Husain Haqqani, a visiting scholar at the Carnegie Endowment for International Peace, has written an article on Muslim religious schools, or Madrasas, in Pakistan for Foreign Policy magazine.
Haqqani writes that the Madrasas filled a gap left open by poor Muslim states:
As many as 1 million students study in Madrasas in Pakistan, compared with primary-school enrollment of 1.9 million. Most Muslim countries allocate insignificant portions of their budgets for education, leaving large segments of their growing populations without schooling. Madrasas fill that gap, especially for the poor. The poorest countries, such as Pakistan, Bangladesh, Somalia, Yemen, and Indonesia, boast the largest madrasa enrollment.
Haqqani goes on to argue that the religious schools promote a quietist form of Islam, "teaching rejection for Western ways without calling upon believers to fight unbelievers"; but he also believes that the ambient poverty in which they thrive "makes it difficult for the Madrasas to remain unaffected by radical ideas..." Indeed, it was in the Madrasas of Afghan refugee camps in Pakistan that the Taliban movement initially grew.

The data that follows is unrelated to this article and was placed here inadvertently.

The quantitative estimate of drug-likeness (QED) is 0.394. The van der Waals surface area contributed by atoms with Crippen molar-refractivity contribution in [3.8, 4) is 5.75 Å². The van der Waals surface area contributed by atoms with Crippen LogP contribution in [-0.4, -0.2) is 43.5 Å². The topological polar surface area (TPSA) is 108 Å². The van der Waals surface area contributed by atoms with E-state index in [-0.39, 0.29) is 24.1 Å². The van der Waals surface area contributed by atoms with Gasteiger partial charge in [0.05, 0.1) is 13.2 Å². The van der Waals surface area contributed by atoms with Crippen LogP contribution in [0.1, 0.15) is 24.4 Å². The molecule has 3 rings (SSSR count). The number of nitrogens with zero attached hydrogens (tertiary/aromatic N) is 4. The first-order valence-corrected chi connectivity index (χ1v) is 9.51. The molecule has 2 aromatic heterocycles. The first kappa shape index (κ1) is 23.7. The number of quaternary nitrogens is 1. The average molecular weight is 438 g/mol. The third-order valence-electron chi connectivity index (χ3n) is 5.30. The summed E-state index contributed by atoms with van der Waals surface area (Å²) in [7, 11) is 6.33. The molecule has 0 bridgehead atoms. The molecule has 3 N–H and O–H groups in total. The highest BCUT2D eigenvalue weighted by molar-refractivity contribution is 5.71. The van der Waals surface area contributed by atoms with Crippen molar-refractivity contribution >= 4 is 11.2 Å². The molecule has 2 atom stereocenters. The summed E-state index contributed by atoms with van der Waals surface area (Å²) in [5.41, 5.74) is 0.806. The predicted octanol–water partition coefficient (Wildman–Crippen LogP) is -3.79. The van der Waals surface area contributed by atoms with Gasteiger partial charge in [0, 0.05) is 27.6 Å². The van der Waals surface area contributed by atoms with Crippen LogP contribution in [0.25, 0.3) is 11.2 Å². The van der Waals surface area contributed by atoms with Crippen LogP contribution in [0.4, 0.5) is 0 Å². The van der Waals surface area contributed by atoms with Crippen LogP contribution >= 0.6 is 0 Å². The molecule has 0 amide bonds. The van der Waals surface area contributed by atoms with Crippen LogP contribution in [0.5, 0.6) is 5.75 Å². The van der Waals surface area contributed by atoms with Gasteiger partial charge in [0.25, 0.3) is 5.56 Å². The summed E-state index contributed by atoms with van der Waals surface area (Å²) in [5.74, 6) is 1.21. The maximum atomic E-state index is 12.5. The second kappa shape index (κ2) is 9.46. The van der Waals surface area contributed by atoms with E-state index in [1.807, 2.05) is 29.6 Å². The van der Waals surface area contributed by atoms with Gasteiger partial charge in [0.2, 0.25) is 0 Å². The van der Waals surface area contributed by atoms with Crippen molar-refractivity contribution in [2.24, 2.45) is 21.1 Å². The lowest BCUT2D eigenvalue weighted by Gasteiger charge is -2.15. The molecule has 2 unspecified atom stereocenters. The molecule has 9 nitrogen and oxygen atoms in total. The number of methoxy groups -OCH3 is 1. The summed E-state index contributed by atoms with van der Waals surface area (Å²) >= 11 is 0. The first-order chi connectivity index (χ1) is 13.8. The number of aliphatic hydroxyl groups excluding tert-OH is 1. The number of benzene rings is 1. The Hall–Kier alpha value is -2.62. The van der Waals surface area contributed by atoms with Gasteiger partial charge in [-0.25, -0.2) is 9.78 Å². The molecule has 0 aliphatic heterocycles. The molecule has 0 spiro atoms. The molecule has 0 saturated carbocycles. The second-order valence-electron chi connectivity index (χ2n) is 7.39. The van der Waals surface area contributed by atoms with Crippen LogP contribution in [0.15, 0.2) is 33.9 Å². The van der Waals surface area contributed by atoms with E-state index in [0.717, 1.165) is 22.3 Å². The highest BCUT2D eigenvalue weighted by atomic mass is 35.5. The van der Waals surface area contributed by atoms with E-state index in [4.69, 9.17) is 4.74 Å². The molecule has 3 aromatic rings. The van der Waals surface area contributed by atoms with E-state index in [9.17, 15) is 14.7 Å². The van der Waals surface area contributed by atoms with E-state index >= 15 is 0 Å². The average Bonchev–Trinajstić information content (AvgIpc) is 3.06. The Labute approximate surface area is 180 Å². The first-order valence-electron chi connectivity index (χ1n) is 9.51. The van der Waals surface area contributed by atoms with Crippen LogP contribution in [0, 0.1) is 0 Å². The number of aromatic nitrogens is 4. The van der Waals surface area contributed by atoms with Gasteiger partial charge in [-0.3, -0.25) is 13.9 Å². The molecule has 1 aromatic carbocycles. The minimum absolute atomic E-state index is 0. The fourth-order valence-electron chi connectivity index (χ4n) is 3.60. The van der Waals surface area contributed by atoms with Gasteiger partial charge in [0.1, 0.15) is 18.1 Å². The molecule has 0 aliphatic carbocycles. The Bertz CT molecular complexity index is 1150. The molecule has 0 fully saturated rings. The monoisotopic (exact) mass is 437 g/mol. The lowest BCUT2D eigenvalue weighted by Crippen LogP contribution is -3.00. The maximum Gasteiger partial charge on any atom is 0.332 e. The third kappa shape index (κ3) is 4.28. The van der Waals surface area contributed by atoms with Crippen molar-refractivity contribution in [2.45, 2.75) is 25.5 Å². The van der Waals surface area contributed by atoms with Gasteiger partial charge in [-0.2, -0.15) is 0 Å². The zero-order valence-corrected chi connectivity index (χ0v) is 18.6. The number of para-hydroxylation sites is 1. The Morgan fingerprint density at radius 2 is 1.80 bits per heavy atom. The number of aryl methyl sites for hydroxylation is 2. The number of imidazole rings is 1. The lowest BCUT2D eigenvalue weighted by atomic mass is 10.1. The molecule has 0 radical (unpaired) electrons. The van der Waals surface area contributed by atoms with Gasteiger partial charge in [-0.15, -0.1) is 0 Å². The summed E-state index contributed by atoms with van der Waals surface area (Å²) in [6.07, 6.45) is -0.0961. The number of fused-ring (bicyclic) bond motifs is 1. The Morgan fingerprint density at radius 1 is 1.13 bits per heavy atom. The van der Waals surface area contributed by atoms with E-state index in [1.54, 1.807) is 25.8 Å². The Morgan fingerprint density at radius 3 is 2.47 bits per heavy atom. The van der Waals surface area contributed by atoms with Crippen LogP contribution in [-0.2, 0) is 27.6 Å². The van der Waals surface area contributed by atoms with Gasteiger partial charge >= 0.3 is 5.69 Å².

Is he hopeful that Madrasas can be marginalized? It's a mixed bag:
Legitimizing secular power structures through democracy might reduce the political influence of Madrasas. But that influence is unlikely to wane dramatically as long as Madrasas are home to a theological class popular with poor Muslims. And the fruits of modernity will need to spread widely before dual education systems in the Muslim world will come to an end.